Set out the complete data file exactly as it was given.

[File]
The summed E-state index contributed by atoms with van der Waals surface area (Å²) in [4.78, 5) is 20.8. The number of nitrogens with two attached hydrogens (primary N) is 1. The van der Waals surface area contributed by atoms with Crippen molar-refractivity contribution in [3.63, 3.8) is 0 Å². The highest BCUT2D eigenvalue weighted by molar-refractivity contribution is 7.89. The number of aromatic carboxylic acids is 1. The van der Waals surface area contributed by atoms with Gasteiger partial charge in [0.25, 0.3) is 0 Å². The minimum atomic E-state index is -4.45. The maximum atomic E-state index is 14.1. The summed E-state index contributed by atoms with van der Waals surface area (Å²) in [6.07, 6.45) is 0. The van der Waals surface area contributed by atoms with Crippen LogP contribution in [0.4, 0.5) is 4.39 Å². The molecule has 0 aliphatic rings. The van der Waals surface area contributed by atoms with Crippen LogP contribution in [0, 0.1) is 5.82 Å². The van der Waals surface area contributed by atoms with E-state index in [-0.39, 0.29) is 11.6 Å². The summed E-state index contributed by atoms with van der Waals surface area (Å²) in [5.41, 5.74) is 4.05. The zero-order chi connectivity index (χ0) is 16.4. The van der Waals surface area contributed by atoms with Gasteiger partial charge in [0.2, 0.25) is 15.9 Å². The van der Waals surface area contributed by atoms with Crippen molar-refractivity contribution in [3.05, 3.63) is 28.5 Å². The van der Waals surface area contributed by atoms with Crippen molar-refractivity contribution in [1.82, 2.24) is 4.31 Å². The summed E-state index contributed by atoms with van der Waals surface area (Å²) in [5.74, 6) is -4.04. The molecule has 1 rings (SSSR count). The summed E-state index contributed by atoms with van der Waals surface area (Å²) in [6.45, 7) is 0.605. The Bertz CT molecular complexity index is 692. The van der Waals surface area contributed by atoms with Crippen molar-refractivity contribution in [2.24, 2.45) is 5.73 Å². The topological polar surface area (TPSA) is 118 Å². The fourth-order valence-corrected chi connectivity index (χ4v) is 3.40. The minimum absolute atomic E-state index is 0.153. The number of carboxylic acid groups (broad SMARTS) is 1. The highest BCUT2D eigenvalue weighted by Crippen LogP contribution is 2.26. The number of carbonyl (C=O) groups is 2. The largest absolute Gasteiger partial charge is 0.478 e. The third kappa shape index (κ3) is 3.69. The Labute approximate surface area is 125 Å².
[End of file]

The summed E-state index contributed by atoms with van der Waals surface area (Å²) in [4.78, 5) is 20.8. The number of nitrogens with two attached hydrogens (primary N) is 1. The van der Waals surface area contributed by atoms with Crippen molar-refractivity contribution in [3.63, 3.8) is 0 Å². The highest BCUT2D eigenvalue weighted by molar-refractivity contribution is 7.89. The number of aromatic carboxylic acids is 1. The van der Waals surface area contributed by atoms with Gasteiger partial charge in [0.25, 0.3) is 0 Å². The minimum atomic E-state index is -4.45. The maximum atomic E-state index is 14.1. The summed E-state index contributed by atoms with van der Waals surface area (Å²) in [6.07, 6.45) is 0. The van der Waals surface area contributed by atoms with Crippen LogP contribution in [0.4, 0.5) is 4.39 Å². The molecule has 0 aliphatic rings. The van der Waals surface area contributed by atoms with Crippen LogP contribution in [0, 0.1) is 5.82 Å². The van der Waals surface area contributed by atoms with E-state index in [-0.39, 0.29) is 11.6 Å². The summed E-state index contributed by atoms with van der Waals surface area (Å²) in [5.41, 5.74) is 4.05. The zero-order chi connectivity index (χ0) is 16.4. The van der Waals surface area contributed by atoms with Gasteiger partial charge in [0.2, 0.25) is 15.9 Å². The van der Waals surface area contributed by atoms with Crippen molar-refractivity contribution in [3.05, 3.63) is 28.5 Å². The van der Waals surface area contributed by atoms with Crippen molar-refractivity contribution in [1.82, 2.24) is 4.31 Å². The summed E-state index contributed by atoms with van der Waals surface area (Å²) in [5.74, 6) is -4.04. The molecule has 1 rings (SSSR count). The summed E-state index contributed by atoms with van der Waals surface area (Å²) in [6.45, 7) is 0.605. The Bertz CT molecular complexity index is 692. The van der Waals surface area contributed by atoms with Crippen molar-refractivity contribution in [2.24, 2.45) is 5.73 Å². The topological polar surface area (TPSA) is 118 Å². The fourth-order valence-corrected chi connectivity index (χ4v) is 3.40. The minimum absolute atomic E-state index is 0.153. The number of carboxylic acid groups (broad SMARTS) is 1. The highest BCUT2D eigenvalue weighted by Crippen LogP contribution is 2.26. The number of carbonyl (C=O) groups is 2. The largest absolute Gasteiger partial charge is 0.478 e. The third kappa shape index (κ3) is 3.69. The Labute approximate surface area is 125 Å².